Kennesaw State students participate in first Posters at the Georgia State Capitol
New event brings undergraduate research under the Gold Dome
KENNESAW, Ga. (Mar 27, 2019) — Four Kennesaw State undergraduate researchers presented their research projects Wednesday during the first Posters at the Georgia State Capitol, an event for undergraduate researchers to share their scholarly works with state government officials. Their projects are among the 41 selected to debut under the Gold Dome.
The KSU undergraduate researchers – Trae Dunn, Olivia Lauzon, Niko Giannakakos and Trevor Warnix – shared their projects in biology, psychology and mechanical engineering, respectively, from 2 to 4 p.m. at the Georgia State Capitol.
Sponsored by the Georgia Undergraduate Research Collective, this new annual event provides a public space for university students across Georgia to showcase their research, and any student enrolled in a public or private university/college in Georgia may apply to participate in this special poster session.
“I am so proud of these students as they will be able to share their work at the state level,” said Amy Buddie, director of KSU’s Office of Undergraduate Research. “This event, similar in nature to Posters on the Hill in Washington, D.C., is a wonderful opportunity for our students to not only interact with state government leaders, but also highlight how their research can benefit all Georgians.”
Dunn, a sophomore biology major from Alpharetta, said that making an impact through research to improve a person’s quality of life is what motivates him when working in the neurobiology lab at KSU.
“The real reason I want to be a neurologist is that I want to be able to actively search for ways to treat neurodegenerative diseases such as Alzheimer’s, which does not have a cure or treatment for slowing its progression,” said Dunn.
His current research focuses on the molecular mechanisms behind disorders such as epilepsy to better understand how genes are mutated to produce these abnormalities that affect the central nervous system.
“Using a worm model, we are studying how one gene that is similar to a gene that is associated with type II diabetes in humans controls another gene that has been associated with another gene in humans that plays a role in the development of the retina,” he said.
Similarly, Lauzon, a senior from LaGrange, is looking at human health from a psychological perspective. She is presenting her research on the influence of hormones and hormonal contraceptives on emotion regulation.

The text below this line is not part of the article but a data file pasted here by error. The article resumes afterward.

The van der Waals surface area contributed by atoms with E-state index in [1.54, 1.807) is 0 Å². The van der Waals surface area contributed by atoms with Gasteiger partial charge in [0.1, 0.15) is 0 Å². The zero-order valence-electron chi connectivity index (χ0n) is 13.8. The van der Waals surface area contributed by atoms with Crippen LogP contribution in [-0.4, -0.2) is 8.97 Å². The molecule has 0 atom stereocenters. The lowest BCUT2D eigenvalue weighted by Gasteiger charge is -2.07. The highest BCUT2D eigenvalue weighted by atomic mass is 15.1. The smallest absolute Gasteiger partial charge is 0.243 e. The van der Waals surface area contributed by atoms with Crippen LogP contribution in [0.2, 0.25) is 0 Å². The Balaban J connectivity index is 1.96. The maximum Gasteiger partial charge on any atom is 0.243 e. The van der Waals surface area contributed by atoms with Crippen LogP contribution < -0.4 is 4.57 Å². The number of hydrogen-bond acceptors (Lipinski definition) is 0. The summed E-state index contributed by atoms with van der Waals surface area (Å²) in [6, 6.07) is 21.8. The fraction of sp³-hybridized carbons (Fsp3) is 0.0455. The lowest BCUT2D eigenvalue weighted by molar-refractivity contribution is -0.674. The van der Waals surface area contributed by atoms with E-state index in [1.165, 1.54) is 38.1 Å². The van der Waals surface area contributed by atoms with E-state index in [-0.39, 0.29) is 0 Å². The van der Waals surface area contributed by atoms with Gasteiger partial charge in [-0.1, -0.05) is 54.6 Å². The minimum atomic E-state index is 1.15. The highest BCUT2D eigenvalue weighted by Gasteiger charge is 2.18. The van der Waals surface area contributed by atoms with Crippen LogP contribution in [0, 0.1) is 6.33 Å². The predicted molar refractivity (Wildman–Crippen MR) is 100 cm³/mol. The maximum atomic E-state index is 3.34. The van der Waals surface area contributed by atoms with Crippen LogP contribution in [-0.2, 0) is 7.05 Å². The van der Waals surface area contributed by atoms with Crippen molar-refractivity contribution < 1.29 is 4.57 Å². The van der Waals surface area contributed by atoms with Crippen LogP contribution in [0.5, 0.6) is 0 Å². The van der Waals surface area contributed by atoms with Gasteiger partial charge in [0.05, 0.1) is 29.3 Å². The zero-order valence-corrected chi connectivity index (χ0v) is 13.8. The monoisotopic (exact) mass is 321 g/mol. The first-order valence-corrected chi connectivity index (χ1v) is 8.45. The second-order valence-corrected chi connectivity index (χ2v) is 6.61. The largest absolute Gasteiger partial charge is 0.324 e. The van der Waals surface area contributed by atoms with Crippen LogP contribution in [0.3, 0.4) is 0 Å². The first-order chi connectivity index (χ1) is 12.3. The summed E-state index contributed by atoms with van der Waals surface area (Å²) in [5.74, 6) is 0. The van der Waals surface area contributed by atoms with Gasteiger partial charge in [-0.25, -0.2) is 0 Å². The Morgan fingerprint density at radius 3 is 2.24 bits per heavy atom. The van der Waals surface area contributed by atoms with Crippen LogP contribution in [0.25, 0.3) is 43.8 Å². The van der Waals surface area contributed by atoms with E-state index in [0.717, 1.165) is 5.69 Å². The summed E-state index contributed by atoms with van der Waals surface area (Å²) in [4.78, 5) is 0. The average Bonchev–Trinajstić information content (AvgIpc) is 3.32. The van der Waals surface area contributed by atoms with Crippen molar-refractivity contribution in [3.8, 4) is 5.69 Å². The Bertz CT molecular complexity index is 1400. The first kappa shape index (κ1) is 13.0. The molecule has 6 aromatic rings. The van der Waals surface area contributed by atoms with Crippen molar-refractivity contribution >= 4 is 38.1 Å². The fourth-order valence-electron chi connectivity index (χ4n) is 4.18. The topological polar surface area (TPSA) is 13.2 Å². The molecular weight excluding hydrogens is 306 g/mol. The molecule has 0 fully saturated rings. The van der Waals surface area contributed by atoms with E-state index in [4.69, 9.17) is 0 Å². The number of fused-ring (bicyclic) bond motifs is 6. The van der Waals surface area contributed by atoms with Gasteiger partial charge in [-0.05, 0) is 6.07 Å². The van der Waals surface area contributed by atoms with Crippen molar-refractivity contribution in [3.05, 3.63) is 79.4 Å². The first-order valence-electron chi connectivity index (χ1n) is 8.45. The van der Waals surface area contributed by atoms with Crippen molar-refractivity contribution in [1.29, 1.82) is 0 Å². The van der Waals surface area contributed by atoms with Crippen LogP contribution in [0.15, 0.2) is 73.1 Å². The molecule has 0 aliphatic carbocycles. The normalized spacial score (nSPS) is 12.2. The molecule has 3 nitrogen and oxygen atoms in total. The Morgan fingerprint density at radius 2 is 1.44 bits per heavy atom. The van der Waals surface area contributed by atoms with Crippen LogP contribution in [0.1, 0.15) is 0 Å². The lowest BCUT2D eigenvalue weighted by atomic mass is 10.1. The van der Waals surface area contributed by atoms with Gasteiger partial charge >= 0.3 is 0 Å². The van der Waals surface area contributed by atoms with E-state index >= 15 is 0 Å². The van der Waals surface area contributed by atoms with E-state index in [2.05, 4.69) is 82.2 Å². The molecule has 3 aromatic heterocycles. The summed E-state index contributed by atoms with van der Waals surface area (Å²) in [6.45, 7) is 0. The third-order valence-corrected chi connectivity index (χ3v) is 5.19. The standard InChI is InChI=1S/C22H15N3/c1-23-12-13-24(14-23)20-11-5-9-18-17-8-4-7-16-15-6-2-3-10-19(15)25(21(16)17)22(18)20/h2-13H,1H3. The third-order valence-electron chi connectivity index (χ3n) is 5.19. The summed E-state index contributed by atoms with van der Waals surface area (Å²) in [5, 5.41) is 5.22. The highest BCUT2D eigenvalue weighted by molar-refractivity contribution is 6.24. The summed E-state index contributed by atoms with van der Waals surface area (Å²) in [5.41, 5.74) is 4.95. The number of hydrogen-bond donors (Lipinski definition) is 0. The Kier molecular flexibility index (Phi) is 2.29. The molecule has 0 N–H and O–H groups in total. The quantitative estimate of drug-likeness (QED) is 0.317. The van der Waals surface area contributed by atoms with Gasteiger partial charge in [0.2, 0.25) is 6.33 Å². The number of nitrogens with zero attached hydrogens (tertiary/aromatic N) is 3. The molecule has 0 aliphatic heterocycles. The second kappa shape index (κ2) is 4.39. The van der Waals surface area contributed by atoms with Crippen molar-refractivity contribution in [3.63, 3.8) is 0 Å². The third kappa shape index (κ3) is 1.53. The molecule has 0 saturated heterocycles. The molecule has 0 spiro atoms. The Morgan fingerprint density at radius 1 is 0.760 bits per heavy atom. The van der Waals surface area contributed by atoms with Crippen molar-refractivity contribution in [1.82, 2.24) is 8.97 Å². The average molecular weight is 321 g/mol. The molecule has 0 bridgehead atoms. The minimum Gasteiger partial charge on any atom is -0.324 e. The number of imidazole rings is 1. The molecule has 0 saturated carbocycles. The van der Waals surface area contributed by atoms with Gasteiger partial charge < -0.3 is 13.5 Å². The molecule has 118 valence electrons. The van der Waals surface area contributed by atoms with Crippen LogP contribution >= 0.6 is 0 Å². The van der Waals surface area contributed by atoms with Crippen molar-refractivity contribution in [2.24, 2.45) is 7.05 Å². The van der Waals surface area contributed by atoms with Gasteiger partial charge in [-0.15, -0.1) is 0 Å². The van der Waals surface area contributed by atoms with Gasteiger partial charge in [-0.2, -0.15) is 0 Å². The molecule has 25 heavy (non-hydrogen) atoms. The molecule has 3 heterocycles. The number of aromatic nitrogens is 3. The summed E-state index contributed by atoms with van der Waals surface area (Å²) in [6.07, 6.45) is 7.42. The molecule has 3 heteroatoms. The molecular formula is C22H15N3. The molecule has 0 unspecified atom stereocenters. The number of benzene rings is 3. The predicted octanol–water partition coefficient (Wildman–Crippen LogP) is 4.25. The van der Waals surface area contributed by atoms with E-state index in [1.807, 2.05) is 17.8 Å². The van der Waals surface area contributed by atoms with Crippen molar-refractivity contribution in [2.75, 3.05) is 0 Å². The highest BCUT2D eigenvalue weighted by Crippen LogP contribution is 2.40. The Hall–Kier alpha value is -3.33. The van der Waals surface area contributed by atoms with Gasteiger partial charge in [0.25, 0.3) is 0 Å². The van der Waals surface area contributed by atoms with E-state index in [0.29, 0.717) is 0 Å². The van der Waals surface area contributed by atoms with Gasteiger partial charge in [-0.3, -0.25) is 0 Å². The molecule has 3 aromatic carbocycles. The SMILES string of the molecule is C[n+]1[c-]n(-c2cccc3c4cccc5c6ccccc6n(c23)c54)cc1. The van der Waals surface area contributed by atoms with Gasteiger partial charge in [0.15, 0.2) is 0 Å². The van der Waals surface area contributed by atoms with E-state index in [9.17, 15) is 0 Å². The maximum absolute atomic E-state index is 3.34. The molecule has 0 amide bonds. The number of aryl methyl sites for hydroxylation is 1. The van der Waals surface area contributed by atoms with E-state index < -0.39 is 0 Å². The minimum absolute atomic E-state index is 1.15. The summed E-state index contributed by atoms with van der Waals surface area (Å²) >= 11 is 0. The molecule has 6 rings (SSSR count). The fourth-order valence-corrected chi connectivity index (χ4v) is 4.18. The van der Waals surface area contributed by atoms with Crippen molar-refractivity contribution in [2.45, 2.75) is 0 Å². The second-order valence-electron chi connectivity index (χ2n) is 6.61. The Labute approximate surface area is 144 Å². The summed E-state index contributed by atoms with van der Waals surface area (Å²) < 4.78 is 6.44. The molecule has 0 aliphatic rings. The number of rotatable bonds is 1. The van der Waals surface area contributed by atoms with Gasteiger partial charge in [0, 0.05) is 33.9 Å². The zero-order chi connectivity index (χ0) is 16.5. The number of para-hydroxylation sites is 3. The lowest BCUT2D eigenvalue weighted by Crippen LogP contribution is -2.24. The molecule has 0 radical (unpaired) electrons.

“Women are two times more likely to be diagnosed with an anxiety disorder than men,” she explained. “With deficits of emotion regulation being a characteristics of anxiety disorders, it is important to understand potential biological mechanisms that could be creating this disparity.”
Lauzon, who credits her involvement in undergraduate research to her faculty mentor Ebony Glover, was the first KSU student to participate in Posters on the Hill last spring with other students from around the country.
“I think the value of undergraduate research is internal and immeasurable,” she said. “I am contributing to the potential and opportunity for discoveries to be made and theories and trends to be investigated.”
On the other side of the spectrum, mechanical engineering majors Giannakakos and Warnix are exploring ways to improve a helicopter’s swashplate, a mechanism that transfers the input from the pilot into the motion of the helicopter’s main rotating blades. They are using a remote-control helicopter as the model for creating a jointless swashplate mechanism that would be more efficient than the standard design.
“We have a mathematical model, a physical model created from 3-D printing and we are also using computer software in our analysis,” said Giannakakos, a senior from Nanuet, N.Y. “This type of experience employs what I have learned in the class and expands my knowledge base into what I hope I will be doing for the rest of my engineering career.”
Warnix, who is from Dalton and will graduate in May, added, “As we are working together, we are pushing ourselves and each other in figuring out the answer. It makes both of us better in the end, which is really good for research like this because that is what you want.”
A leader in innovative teaching and learning, Kennesaw State University offers more than 150 undergraduate, graduate and doctoral degrees to its more than 41,000 students. With 11 colleges on two metro Atlanta campuses, Kennesaw State is a member of the University System of Georgia and the second-largest university in the state. The university’s vibrant campus culture, diverse population, strong global ties and entrepreneurial spirit draw students from throughout the region and from 126 countries across the globe. Kennesaw State is a Carnegie-designated doctoral research institution (R2), placing it among an elite group of only 6 percent of U.S. colleges and universities with an R1 or R2 status. For more information, visit kennesaw.edu.